There is no doubt: American health care is headed to the cloud.
Hosting electronic health records (EHRs) and other patient data ‘in the cloud’ – via remote web servers – is a simple and affordable alternative to hosting the data locally. More doctors are signing up to free themselves from yesterday’s expensive and bulky client-server arrangements.
Patient Data in the Cloud
Cloud computing enables a move away from the fear of using someone else’s data center to store information. Health care organizations can leave the hardware and IT expertise to a dedicated company and simply pay for the software as a service over the Internet. But cloud computing also opens up a can of worms with respect to patient privacy and security.
Once patient data is handed off to an outside vendor, there is much less certainty about who has access to the information and where it is actually stored. Maintaining an on-site server has its own security concerns, such as physically protecting equipment from thieves. But these are within managers’ control. Outsourcing that control to the cloud transforms questions of security into a question of trust.
Health care organizations connected to the cloud are no less bound by their obligations to patient privacy under the Health Insurance Portability and Accountability Act (HIPAA). As trusted caregivers, providers continue to hold primary responsibility for the integrity of their patients’ health information. This situation makes the choice of cloud vendor extremely important.
Vendors must offer robust HIPAA compliant cloud storage solutions for all the privacy and security concerns that come with hosting sensitive medical information. In short, physicians and health organization managers need to know: can their patient data be hacked? What security measures are in place to make sure that doesn’t happen?
Here we look at some of the most important HIPAA compliant cloud storage solutions available for keeping and transmitting sensitive medical information.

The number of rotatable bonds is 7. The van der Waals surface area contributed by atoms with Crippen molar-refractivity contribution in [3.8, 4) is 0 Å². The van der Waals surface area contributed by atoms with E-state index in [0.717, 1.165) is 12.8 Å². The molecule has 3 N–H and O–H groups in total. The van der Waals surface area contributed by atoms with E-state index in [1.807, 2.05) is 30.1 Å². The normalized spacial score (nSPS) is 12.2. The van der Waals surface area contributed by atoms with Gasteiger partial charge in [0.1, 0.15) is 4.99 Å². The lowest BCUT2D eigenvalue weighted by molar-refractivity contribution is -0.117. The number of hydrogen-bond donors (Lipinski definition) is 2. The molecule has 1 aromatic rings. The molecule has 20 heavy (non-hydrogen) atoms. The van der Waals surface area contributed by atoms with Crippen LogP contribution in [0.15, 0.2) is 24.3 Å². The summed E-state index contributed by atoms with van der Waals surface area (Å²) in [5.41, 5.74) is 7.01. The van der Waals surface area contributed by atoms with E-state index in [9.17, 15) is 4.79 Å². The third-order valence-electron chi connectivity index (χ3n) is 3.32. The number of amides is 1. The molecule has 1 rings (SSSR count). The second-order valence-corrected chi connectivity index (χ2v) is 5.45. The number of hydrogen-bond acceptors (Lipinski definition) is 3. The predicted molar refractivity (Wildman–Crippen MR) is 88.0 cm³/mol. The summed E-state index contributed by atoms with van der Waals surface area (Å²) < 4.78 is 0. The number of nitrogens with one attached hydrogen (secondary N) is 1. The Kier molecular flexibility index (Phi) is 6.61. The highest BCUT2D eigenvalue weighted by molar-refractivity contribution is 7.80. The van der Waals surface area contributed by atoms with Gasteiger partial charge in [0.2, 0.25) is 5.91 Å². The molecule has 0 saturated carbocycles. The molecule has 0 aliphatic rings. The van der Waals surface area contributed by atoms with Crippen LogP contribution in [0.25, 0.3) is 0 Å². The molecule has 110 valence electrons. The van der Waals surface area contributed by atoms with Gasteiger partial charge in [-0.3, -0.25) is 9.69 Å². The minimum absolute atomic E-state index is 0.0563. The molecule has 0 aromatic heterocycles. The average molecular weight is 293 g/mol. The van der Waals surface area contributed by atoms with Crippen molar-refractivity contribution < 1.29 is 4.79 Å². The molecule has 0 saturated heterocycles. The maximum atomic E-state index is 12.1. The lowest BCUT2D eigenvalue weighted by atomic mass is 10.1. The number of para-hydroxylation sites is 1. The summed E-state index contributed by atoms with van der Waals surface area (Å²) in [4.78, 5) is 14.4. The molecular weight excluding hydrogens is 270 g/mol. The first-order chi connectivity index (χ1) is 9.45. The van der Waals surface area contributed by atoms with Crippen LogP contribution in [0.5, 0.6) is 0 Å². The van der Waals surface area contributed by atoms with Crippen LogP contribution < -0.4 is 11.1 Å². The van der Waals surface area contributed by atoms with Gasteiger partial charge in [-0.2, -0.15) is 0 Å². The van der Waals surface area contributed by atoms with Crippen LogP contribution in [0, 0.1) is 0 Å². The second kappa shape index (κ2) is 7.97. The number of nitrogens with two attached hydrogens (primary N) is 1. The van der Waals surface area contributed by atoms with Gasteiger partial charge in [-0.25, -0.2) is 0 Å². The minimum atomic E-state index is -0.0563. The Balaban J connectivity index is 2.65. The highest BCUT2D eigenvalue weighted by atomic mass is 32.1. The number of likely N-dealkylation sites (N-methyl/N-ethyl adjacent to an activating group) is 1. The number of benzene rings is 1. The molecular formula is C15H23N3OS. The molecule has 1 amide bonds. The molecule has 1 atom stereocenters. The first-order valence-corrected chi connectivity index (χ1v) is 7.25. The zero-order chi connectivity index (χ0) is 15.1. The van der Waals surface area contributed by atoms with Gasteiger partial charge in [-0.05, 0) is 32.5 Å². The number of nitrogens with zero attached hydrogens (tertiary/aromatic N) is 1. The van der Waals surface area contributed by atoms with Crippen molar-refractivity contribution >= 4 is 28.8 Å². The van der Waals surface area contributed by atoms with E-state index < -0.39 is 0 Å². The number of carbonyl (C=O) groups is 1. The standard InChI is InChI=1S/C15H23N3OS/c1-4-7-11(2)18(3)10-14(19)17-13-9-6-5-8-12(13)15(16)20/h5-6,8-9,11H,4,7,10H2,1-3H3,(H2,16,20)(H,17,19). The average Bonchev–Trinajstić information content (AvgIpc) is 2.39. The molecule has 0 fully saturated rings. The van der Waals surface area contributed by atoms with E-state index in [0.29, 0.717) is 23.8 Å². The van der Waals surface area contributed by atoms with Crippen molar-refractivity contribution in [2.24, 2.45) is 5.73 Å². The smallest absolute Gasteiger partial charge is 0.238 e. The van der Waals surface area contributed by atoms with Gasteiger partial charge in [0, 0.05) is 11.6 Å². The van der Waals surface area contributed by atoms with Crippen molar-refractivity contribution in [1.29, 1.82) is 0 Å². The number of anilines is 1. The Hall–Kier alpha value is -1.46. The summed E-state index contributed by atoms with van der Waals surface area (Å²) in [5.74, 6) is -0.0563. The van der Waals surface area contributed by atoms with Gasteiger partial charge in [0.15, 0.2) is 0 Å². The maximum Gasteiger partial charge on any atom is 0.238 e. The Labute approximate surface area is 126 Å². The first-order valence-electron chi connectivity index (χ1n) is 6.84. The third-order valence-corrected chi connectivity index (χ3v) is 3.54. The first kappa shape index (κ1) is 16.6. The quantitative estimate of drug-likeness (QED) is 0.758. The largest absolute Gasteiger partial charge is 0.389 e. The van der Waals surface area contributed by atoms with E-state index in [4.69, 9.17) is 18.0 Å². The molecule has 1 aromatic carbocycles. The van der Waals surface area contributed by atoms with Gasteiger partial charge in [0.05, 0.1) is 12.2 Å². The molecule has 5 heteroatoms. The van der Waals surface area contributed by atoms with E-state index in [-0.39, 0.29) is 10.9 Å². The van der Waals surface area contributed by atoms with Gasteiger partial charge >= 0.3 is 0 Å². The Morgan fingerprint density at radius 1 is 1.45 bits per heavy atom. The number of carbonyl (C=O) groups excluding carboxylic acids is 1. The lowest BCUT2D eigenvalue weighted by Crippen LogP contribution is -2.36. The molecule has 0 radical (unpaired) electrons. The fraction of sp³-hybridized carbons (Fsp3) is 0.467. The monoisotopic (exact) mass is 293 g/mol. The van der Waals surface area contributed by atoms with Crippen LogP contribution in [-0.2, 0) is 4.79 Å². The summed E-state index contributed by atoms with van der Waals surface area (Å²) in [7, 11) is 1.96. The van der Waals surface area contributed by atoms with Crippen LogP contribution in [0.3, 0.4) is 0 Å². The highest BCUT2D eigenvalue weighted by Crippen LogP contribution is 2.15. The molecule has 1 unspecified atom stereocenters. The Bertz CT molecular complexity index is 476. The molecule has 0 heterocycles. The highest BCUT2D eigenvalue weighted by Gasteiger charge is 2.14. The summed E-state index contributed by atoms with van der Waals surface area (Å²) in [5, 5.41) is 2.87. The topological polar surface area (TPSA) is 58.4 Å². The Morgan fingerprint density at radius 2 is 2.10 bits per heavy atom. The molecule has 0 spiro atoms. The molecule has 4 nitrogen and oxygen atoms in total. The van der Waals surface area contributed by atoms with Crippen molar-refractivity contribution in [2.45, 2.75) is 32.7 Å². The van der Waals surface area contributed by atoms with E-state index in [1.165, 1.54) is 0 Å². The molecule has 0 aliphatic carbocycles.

HIPAA precludes the possibility of pooling server space with other organizations. Private infrastructure means you’ve got your own cloud and only approved users can get in and use it. Having a private cloud is like having your own house instead of sharing an apartment building with multiple tenants.
The comprehensive data protection required by HIPAA is not possible without top-notch encryption technology. Information stored in the cloud should never be available in plain text.
All patient information should be encrypted using strong algorithms like 256-bit AES. Data must also be encrypted whether it is ‘at rest’ – in storage – or ‘in flight’ – in the process of being transmitted. Ideally, not even the cloud provider should be able to read what has been encrypted.
Cloud providers must restrict access to patient data by employing security features like multifactor authentication, which makes it extremely difficult for unauthorized users to login to a network. At least two-factor authentication should cover all points-of-access to meet HIPAA compliant cloud storage benchmarks. All access points should be further encrypted with Secure Socket Layers (SSL).
Even for authentic users, a granular system of user privileges is essential for minimizing the inherent risk of allowing large numbers of people in an organization access to HIPAA-protected information. To restrict access, the cloud should be configured to always provide only as much access as is necessary and only to users with sufficient privilege.
Regular data backups are vital, and the information in the backups must be encrypted. After a defined point in time, backups need to be permanently deleted.
Physical Security and Integrity
A secure cloud is nothing without secure data centers. Cloud providers must maintain robust physical security for their servers, which means data centers with on-site employees and excellent building security systems.
Additionally, there need to be contingency plans in the event of a disaster. For example, what happens if there is a power failure or the servers are physically damaged in some way? HIPAA compliant cloud storage means having a Plan B for the worst-case scenario.
Regular Risk Assessment
Hackers are always coming up with new ways of breaking into networks. Even the most robust security measures must be continually updated based on knowledge of the latest threats. Find a cloud provider that regularly updates its risk assessment with HIPAA in mind.